Message from discussion 60 Hz RF
From: Joe Snodgrass <joe.s...@yahoo.com>
Subject: Re: 60 Hz RF
Date: Tue, 3 May 2011 17:44:53 -0700 (PDT)
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On May 3, 6:35=A0pm, John Larkin
> On Tue, 03 May 2011 15:56:55 -0500, John Fields
> <jfie...@austininstruments.com> wrote:
> >On Tue, 3 May 2011 13:13:11 -0700 (PDT), Joe Snodgrass
> ><joe.s...@yahoo.com> wrote:
> >>On May 3, 9:41=A0am, George Herold <gher...@teachspin.com> wrote:
> >>> On May 3, 8:46=A0am, Joe Snodgrass <joe.s...@yahoo.com> wrote:
> >>> > What do you suppose would be a good way for a person to generate hi=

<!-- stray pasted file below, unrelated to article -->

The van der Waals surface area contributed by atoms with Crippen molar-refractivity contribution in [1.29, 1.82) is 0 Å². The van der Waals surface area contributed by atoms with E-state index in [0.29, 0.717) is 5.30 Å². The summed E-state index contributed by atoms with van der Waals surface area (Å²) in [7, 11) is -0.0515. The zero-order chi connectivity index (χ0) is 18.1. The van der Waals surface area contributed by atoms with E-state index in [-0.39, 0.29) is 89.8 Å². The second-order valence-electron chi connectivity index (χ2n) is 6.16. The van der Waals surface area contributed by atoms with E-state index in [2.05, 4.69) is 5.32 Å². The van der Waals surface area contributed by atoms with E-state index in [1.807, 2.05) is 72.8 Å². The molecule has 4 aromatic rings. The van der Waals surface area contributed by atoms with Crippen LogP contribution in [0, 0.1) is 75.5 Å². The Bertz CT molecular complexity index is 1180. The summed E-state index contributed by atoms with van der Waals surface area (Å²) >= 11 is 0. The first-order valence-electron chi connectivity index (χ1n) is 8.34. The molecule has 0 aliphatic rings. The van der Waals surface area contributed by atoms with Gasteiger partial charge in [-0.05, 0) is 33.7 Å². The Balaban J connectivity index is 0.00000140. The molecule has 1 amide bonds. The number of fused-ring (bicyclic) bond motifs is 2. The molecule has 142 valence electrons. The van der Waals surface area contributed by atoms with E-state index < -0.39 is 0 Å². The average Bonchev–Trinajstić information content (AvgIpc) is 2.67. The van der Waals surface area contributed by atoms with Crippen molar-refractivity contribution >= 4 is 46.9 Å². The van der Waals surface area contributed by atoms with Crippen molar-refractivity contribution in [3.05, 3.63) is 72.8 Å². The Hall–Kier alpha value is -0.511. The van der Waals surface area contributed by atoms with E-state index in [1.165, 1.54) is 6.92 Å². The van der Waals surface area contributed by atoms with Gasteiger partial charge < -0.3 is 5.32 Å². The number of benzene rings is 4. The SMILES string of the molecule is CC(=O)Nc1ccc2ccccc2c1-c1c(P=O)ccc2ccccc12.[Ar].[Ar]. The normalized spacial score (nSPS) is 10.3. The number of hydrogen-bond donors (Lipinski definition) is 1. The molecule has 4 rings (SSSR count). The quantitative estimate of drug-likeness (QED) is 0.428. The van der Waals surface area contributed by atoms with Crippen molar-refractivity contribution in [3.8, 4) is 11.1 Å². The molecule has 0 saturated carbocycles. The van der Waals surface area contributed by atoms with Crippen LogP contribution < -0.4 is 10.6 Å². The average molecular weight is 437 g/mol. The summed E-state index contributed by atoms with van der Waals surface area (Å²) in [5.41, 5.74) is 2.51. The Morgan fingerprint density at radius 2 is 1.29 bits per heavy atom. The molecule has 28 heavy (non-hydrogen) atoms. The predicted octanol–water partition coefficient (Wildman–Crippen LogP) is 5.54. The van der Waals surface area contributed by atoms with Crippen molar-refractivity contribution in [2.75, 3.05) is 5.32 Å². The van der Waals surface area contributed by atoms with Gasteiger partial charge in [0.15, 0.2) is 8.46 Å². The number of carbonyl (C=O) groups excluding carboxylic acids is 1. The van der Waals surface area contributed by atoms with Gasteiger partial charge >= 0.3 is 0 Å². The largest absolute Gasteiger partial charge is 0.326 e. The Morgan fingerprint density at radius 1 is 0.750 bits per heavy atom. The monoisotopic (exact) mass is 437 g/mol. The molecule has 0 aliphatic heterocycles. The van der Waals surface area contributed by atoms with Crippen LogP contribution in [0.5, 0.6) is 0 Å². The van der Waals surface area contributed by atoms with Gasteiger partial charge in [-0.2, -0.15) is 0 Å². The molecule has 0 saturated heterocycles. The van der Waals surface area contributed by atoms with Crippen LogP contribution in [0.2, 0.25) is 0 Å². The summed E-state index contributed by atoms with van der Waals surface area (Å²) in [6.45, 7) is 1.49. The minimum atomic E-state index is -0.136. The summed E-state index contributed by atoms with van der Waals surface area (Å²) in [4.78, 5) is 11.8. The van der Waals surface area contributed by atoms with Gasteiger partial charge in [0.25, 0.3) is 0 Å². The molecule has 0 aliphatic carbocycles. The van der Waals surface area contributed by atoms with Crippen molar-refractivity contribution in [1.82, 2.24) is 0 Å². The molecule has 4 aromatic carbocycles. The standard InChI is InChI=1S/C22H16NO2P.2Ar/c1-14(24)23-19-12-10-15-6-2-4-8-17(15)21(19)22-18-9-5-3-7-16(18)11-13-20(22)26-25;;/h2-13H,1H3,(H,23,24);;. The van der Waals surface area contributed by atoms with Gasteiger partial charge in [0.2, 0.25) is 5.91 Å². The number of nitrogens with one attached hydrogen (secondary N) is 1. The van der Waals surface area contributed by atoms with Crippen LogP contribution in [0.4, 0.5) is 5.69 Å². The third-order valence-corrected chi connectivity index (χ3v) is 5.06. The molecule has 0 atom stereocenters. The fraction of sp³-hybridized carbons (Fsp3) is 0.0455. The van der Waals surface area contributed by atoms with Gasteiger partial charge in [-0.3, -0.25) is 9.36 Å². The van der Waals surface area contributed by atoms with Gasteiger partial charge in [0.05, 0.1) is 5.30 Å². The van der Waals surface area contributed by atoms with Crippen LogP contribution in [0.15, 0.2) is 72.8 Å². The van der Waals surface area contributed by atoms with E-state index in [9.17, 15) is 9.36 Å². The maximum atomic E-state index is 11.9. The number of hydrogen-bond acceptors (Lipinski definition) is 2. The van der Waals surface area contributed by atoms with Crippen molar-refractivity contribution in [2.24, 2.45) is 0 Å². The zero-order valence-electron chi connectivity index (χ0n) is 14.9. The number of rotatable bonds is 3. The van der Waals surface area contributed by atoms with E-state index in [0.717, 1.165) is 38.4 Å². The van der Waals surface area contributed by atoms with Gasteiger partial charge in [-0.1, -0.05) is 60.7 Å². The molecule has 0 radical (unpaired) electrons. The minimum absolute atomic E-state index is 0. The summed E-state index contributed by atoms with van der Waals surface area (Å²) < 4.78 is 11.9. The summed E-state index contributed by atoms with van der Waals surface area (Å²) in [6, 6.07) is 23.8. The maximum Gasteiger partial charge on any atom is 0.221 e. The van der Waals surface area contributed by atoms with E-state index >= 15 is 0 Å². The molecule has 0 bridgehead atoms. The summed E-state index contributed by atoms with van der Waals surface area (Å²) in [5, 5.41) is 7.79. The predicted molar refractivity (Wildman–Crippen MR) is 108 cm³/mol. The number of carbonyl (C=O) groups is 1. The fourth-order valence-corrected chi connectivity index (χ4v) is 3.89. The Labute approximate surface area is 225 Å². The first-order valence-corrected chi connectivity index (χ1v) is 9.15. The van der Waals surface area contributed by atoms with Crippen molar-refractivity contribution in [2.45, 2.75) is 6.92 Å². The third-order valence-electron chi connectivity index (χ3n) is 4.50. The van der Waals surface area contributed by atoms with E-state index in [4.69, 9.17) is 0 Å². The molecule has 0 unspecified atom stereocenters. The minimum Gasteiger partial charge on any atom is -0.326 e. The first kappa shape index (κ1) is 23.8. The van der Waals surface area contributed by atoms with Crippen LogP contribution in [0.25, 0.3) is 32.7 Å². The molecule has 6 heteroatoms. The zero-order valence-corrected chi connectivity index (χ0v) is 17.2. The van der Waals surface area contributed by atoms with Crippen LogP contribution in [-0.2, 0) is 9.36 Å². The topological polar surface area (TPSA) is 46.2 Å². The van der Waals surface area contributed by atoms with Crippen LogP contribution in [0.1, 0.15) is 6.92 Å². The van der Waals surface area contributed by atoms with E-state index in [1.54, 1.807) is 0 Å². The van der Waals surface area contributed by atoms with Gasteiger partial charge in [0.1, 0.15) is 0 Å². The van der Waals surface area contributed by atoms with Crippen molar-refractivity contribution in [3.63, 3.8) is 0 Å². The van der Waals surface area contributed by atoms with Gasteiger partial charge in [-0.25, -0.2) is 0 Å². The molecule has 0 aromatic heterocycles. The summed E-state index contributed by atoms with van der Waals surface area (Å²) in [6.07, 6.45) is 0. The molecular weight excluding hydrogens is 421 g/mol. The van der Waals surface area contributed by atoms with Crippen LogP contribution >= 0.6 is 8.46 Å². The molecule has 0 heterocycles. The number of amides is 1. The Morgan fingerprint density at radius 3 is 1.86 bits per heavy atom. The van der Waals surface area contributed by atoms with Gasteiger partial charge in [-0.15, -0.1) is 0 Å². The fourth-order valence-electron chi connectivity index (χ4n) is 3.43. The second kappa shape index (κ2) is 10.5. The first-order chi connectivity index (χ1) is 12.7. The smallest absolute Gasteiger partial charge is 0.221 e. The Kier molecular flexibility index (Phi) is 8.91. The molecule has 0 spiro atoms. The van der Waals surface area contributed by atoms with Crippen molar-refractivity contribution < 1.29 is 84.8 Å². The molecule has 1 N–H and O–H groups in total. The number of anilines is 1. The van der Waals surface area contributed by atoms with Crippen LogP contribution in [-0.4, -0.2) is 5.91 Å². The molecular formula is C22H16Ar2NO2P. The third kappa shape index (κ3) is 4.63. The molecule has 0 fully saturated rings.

> >>> > intensity RF at 60 Hz? =A0TIA
> >>> How about a big coil plugged into the wall socket?
> >>Congratulations, you've just solved one of the most important problems
> >>in the history of power electronics.
> >Actually, he hasn't, since he only presented half of the solution.
> >What would be required, in addition to the coil, would be a capacitor
> >with a reactance equal and opposite to the reactance of the coil at
> >60Hz in order to make the system resonant and generate the EM field
> >via the radiation resistance of the circuit.
> A coil doesn't have to be resonated to radiate EM waves. Resonating it
> just reduces the load on the AC power supply.
> But "high intensity" is another matter. Hard to do with a
> reasonable-sized coil, at 60 Hz.
If all the circuit parameters are known, what equation is used to
calculate the RF power emitted? TIA.